Fiber improves the body’s metabolism because it slows down the rate your body absorbs glucose and fat from your food. Think of it this way: As you eat a whole meal with fiber, instead of the stomach emptying fast, and all those calories being stored because you can’t use them all at once, instead, with fiber you are only absorbing a bit at a time. It is like logs on a fire, it keeps you burning longer than paper or a match (carbs burn fast). So fiber creates that outcome you want: burn steadily and never have your insulin spike. With fiber foods, you burn a little bit now and a little more later, and so on. It keeps your blood sugar level. So after a salad for lunch, you will feel energized, satisfied, and fueled up and not experience that sugar crash at 3:30 p.m. that leads you to seek out carbs or sweets. You feel great for hours.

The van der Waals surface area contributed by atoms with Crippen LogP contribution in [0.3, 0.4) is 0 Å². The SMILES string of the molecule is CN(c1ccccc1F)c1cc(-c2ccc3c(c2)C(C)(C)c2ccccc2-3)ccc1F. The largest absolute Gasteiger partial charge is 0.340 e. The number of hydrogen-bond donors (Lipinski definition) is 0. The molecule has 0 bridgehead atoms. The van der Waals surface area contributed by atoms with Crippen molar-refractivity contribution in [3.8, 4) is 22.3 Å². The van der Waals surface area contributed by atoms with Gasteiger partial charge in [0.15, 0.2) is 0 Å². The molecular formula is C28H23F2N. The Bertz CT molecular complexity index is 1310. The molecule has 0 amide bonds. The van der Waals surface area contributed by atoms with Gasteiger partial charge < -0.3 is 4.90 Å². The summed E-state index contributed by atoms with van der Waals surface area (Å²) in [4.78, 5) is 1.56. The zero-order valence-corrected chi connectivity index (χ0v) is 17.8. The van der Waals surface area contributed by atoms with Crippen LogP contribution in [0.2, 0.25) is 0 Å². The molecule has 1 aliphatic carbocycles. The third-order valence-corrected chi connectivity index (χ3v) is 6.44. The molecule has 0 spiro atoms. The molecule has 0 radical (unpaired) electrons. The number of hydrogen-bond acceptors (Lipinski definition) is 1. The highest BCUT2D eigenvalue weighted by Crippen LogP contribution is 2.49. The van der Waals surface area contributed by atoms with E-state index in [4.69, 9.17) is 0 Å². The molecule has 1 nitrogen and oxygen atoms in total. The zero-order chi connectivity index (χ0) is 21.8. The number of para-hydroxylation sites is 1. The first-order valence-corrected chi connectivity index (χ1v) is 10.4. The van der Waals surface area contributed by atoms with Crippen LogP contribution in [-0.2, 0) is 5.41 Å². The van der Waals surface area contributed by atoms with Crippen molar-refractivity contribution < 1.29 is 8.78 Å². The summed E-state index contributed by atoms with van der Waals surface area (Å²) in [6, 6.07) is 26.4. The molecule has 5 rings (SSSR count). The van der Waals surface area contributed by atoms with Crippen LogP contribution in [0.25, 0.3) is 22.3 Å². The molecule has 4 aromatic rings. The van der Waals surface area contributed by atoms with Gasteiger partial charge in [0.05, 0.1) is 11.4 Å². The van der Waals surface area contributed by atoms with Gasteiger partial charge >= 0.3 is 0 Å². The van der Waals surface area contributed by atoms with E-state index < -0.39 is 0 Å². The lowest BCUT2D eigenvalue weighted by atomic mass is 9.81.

Fiber helps you build a better relationship with the body. Because you are not on this rollercoaster and you feel calm and steady. Half of what you eat you absorb and half you don’t and it changes the way your body absorbs food.
Lemon water does a similar thing: It slows down the rate that carbohydrates are absorbed. Everyone knows the way carbs are absorbed. You get this sugar spike followed by a crash, so you feel low and tired, Fiber, and lemon water, starts to break down food slower, so you feel less spiking, less crashing and more time to steadily absorb what you eat.
It means that you have a battery, instead of a lightning bolt, and you are drawing energy from it a little bit at a time. This allows you to stick with your healthy diet and feel great. And ultimately that’s the point.